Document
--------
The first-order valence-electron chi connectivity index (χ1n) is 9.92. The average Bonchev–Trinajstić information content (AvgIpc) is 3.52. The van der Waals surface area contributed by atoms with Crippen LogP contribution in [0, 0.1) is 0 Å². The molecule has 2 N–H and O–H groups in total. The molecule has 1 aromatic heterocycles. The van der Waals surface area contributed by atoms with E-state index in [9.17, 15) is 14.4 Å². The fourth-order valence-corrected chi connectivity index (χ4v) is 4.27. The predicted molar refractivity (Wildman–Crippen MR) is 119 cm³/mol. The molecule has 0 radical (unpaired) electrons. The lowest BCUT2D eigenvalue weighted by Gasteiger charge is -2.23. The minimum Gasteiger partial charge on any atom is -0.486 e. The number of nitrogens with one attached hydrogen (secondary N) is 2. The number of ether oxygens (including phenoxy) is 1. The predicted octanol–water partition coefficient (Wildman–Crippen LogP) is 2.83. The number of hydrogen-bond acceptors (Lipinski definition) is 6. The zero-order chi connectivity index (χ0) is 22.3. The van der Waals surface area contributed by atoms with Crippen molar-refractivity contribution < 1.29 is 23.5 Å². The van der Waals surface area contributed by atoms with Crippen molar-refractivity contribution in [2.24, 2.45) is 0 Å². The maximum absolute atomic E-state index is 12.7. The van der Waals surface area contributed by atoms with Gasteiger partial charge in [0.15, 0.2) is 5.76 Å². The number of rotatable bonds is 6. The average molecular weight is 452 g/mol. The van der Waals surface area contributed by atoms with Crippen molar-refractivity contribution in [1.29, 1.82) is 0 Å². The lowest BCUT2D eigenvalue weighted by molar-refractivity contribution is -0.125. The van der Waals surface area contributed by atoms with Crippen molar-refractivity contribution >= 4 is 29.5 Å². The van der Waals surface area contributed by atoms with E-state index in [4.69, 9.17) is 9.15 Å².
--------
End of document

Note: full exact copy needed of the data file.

The first-order valence-electron chi connectivity index (χ1n) is 9.92. The average Bonchev–Trinajstić information content (AvgIpc) is 3.52. The van der Waals surface area contributed by atoms with Crippen LogP contribution in [0, 0.1) is 0 Å². The molecule has 2 N–H and O–H groups in total. The molecule has 1 aromatic heterocycles. The van der Waals surface area contributed by atoms with E-state index in [9.17, 15) is 14.4 Å². The fourth-order valence-corrected chi connectivity index (χ4v) is 4.27. The predicted molar refractivity (Wildman–Crippen MR) is 119 cm³/mol. The molecule has 0 radical (unpaired) electrons. The lowest BCUT2D eigenvalue weighted by Gasteiger charge is -2.23. The minimum Gasteiger partial charge on any atom is -0.486 e. The number of nitrogens with one attached hydrogen (secondary N) is 2. The number of ether oxygens (including phenoxy) is 1. The predicted octanol–water partition coefficient (Wildman–Crippen LogP) is 2.83. The number of hydrogen-bond acceptors (Lipinski definition) is 6. The zero-order chi connectivity index (χ0) is 22.3. The van der Waals surface area contributed by atoms with Crippen molar-refractivity contribution < 1.29 is 23.5 Å². The van der Waals surface area contributed by atoms with Crippen molar-refractivity contribution in [2.24, 2.45) is 0 Å². The maximum absolute atomic E-state index is 12.7. The van der Waals surface area contributed by atoms with Gasteiger partial charge in [0.15, 0.2) is 5.76 Å². The number of rotatable bonds is 6. The average molecular weight is 452 g/mol. The van der Waals surface area contributed by atoms with Crippen molar-refractivity contribution in [1.29, 1.82) is 0 Å². The lowest BCUT2D eigenvalue weighted by molar-refractivity contribution is -0.125. The van der Waals surface area contributed by atoms with Crippen molar-refractivity contribution >= 4 is 29.5 Å². The van der Waals surface area contributed by atoms with E-state index in [4.69, 9.17) is 9.15 Å².